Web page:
American Chemical Society
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Remote Detection of HCN, HF, and Nerve Agent Vapors Based on Self-Referencing, Dye-Impregnated Porous Silicon Photonic Crystals

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journal contribution
posted on 2020-12-02, 16:37 authored by Yi-Sheng Lu, Sanahan Vijayakumar, Arnaud Chaix, Brian R. Pimentel, Kyle C. Bentz, Sheng Li, Adriano Chan, Charlotte Wahl, James S. Ha, Deborah E. Hunka, Gerry R. Boss, Seth M. Cohen, Michael J. Sailor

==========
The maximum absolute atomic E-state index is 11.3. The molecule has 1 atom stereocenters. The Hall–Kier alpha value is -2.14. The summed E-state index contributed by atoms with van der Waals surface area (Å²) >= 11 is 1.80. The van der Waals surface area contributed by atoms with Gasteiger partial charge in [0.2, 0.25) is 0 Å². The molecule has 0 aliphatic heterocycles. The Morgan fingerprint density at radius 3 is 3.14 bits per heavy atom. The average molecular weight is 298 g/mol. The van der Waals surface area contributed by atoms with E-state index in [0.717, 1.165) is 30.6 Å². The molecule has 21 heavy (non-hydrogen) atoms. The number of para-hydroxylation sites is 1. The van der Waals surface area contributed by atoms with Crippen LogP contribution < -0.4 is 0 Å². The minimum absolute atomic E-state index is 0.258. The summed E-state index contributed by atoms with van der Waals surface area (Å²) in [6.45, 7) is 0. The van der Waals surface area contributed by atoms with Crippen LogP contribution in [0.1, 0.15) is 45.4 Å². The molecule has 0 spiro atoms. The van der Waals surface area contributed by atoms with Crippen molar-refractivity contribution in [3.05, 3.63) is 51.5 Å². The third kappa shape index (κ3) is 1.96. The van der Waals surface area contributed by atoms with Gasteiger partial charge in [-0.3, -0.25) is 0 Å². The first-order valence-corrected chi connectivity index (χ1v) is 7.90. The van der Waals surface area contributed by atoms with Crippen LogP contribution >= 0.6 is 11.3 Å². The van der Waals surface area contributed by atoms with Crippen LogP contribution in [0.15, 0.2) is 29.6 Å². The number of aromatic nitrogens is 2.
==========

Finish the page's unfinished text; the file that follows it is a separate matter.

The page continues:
A one-dimensional photonic crystal is prepared from porous silicon (pSi) and impregnated with a chemically specific colorimetric indicator dye to provide a self-referenced vapor sensor for the selective detection of hydrogen fluoride (HF), hydrogen cyanide (HCN), and the chemical nerve agent diisopropyl fluorophosphate (DFP). The photonic crystal is prepared with two stop bands: one that coincides with the optical absorbance of the relevant activated indicator dye and the other in a spectrally “clear” region, to provide a reference. The inner pore walls of the pSi sample are then modified with octadecylsilane to provide a hydrophobic interior, and the indicator dye of interest is then loaded into the mesoporous matrix. Remote analyte detection is achieved by measurement of the intensity ratio of the two stop bands in the white light reflectance spectrum, which provides a means to reliably detect colorimetric changes in the indicator dye. Indicator dyes were chosen for their specificity for the relevant agents: rhodamine-imidazole (RDI) for HF and DFP, and monocyanocobinamide (MCbi) for HCN. The ratiometric readout allows detection of HF and HCN at concentrations (14 and 5 ppm, respectively) that are below their respective IDLH (immediately dangerous to life and health) concentrations (30 ppm for HF; 50 ppm for HCN); detection of DFP at a concentration of 114 ppb is also demonstrated. The approach is insensitive to potential interferents such as ammonia, hydrogen chloride, octane, and the 43-component mixture of VOCs known as EPA TO-14A, and to variations in relative humidity (20–80% RH). Detection of HF and HCN spiked into the complex mixture EPA TO-14A is demonstrated. The approach provides a general means to construct robust remote detection systems for chemical agents.